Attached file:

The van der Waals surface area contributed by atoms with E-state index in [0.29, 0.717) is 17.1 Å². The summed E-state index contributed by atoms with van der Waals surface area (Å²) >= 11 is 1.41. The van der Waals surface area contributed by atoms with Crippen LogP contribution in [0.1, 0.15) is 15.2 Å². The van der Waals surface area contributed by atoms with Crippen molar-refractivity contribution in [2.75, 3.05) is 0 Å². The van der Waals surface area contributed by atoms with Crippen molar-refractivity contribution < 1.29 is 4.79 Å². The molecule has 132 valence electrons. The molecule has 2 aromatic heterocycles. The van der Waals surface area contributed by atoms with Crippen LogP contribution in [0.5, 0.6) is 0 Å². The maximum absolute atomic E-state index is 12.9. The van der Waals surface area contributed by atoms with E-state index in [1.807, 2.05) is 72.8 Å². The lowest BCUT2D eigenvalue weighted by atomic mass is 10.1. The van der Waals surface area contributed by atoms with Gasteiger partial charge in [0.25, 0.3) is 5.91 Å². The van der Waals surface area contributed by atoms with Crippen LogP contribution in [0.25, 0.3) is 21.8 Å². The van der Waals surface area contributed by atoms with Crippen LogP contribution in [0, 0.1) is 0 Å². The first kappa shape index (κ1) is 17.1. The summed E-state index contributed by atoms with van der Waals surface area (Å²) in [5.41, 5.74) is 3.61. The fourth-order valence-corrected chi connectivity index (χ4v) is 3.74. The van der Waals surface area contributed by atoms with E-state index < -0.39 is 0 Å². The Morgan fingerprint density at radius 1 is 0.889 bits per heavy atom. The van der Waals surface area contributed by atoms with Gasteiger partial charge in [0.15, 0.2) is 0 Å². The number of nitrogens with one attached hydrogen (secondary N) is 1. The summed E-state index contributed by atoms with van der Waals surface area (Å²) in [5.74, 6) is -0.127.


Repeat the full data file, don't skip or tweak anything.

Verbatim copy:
The van der Waals surface area contributed by atoms with E-state index in [0.29, 0.717) is 17.1 Å². The summed E-state index contributed by atoms with van der Waals surface area (Å²) >= 11 is 1.41. The van der Waals surface area contributed by atoms with Crippen LogP contribution in [0.1, 0.15) is 15.2 Å². The van der Waals surface area contributed by atoms with Crippen molar-refractivity contribution in [2.75, 3.05) is 0 Å². The van der Waals surface area contributed by atoms with Crippen molar-refractivity contribution < 1.29 is 4.79 Å². The molecule has 132 valence electrons. The molecule has 2 aromatic heterocycles. The van der Waals surface area contributed by atoms with Crippen LogP contribution in [0.5, 0.6) is 0 Å². The maximum absolute atomic E-state index is 12.9. The van der Waals surface area contributed by atoms with E-state index in [1.807, 2.05) is 72.8 Å². The lowest BCUT2D eigenvalue weighted by atomic mass is 10.1. The van der Waals surface area contributed by atoms with Gasteiger partial charge in [0.25, 0.3) is 5.91 Å². The van der Waals surface area contributed by atoms with Crippen LogP contribution in [0.25, 0.3) is 21.8 Å². The van der Waals surface area contributed by atoms with Crippen LogP contribution in [0, 0.1) is 0 Å². The first kappa shape index (κ1) is 17.1. The summed E-state index contributed by atoms with van der Waals surface area (Å²) in [5.41, 5.74) is 3.61. The fourth-order valence-corrected chi connectivity index (χ4v) is 3.74. The van der Waals surface area contributed by atoms with E-state index < -0.39 is 0 Å². The Morgan fingerprint density at radius 1 is 0.889 bits per heavy atom. The van der Waals surface area contributed by atoms with Gasteiger partial charge in [0.15, 0.2) is 0 Å². The number of nitrogens with one attached hydrogen (secondary N) is 1. The summed E-state index contributed by atoms with van der Waals surface area (Å²) in [5.74, 6) is -0.127.